MILLEDGE LUKE BONHAM was born in Red Bank, Edgefield District, South Carolina. After graduating from South Carolina College, he studied law and began a private law practice in Edgefield in addition to being a planter. He had a distinguished military career, starting with his command of the South Carolina Brigade in the Seminole War. He then held the rank of Major General in the South Carolina Militia, after which he was appointed Lieutenant Colonel (and then promoted to Colonel) of the Twelfth Infantry by President James K. Polk. During the Mexican War he was appointed Lieutenant Coloel of a U.S. Army brigade and was appointed military governor of a Mexican province when the war ended, a position in which he remained for one year. He was appointed Commander-in-Chief of the South Carolina troops around Charleston in 1860 but waived his rank and served instead under Confederate Brigadier-General P.G.T. Beauregard. He was appointed Brigadier-General in the Confederate Army in 1861, resigning one year later when he became governor, although he was reappointed a Brigadier-General of Cavalry in February 1865. Bonham served in the South Carolina House of Representatives from 1840 to 1844, was Solicitor of the Southern Circuit of South Carolina from 1848 to 1857, served in the U.S House of Representative from 1857 to 1860 (where he was when the Civil War broke out), and served in the Confederate States House of Representatives in 1862. Despite South Carolina’s significant contribution to the war effort, the economy suffered shortages and inflation during Bonham’s gubernatorial administration, and the increasing prospect of defeat led to the loss of support for secessionist politicians. After Bonham’s gubernatorial term expired, he rejoined the Confederate Army, serving until the Civil War ended, after which he resumed his law practice, returned to planting, and operated an insurance business. He was a member of the South Carolina House of Representatives from 1865 to 1867, a delegate to the Democratic National Convention of 1868, and a member of the South Carolina Taxpayers’ Conventions of 1871 and 1874. He also served for a time as South Carolina Railroad Commissioner.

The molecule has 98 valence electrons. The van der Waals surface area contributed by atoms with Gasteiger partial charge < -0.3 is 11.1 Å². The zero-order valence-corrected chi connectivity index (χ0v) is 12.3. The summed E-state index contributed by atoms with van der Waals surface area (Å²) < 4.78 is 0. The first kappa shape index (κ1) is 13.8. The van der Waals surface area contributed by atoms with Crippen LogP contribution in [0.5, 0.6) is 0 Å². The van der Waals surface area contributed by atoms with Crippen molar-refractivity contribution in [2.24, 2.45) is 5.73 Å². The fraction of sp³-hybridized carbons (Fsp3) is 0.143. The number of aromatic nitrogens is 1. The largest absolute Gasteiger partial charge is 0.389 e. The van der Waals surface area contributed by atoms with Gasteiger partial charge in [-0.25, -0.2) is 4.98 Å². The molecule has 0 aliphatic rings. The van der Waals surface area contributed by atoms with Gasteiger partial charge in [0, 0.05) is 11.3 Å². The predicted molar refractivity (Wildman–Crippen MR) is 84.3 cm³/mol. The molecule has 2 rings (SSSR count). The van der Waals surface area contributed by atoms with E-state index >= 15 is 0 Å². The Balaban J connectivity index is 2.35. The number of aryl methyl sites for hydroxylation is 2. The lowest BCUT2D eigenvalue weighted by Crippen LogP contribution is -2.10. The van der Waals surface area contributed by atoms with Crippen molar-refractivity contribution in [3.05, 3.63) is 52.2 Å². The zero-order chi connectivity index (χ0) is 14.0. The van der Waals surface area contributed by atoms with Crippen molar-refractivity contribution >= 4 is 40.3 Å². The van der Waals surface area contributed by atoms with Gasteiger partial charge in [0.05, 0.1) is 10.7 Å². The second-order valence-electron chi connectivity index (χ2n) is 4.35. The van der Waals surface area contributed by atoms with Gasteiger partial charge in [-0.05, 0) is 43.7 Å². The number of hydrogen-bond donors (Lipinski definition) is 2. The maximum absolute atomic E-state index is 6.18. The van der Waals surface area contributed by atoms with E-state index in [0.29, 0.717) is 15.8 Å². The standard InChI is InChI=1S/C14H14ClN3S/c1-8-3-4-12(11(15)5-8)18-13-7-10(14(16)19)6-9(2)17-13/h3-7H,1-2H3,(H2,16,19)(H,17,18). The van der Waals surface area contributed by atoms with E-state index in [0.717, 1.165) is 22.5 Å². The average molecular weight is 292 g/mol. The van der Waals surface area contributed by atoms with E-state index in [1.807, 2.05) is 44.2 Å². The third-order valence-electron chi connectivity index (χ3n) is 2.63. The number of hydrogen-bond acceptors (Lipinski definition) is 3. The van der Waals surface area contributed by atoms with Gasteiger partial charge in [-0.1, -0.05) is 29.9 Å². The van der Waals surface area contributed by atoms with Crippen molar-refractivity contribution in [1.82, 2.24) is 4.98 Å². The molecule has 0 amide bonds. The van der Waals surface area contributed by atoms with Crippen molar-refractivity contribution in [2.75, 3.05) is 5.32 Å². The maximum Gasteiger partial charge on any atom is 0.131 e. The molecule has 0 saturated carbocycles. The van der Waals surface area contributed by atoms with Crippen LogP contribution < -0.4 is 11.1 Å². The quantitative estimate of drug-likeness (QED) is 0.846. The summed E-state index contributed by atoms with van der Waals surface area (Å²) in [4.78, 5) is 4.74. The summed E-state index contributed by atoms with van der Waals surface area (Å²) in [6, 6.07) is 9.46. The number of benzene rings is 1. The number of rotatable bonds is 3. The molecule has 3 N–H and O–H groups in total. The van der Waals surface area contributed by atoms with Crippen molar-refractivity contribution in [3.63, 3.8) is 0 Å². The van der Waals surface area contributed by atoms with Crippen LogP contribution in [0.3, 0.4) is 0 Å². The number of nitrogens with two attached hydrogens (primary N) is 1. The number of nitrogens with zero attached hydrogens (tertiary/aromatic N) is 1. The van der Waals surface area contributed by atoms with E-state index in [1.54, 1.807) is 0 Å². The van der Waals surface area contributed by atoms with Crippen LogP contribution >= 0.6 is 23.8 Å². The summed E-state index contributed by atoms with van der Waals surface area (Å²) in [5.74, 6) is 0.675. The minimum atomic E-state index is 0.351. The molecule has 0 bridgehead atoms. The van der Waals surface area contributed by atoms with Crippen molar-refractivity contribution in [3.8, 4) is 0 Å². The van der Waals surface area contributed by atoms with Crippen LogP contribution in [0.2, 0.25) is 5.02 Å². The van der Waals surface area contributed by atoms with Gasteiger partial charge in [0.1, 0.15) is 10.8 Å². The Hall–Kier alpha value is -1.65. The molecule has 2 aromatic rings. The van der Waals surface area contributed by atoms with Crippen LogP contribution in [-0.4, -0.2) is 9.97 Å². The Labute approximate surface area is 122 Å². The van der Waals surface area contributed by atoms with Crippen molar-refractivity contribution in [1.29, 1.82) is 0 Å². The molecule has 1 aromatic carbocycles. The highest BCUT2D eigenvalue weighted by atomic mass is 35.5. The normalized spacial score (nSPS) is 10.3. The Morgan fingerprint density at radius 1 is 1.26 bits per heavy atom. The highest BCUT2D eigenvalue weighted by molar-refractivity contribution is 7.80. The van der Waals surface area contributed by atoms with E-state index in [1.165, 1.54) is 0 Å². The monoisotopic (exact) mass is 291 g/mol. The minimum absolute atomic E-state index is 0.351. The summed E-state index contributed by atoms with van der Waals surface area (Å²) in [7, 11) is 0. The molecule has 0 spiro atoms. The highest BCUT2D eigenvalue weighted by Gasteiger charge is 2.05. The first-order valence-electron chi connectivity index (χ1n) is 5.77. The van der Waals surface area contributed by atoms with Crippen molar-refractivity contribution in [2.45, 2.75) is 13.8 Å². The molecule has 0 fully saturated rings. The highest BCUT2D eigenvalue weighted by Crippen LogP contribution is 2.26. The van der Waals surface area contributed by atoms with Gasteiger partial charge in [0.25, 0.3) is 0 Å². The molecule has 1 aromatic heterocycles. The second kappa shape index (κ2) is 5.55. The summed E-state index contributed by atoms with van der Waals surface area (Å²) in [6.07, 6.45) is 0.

Sobel, Robert, and John Raimo, eds. Biographical Directory of the Governors of the United States, 1789-1978, Vol. 4. Westport, CT: Meckler Books, 1978. 4 vols.
The National Cyclopaedia of American Biography, Vol. 12. New York: James T. White & Company.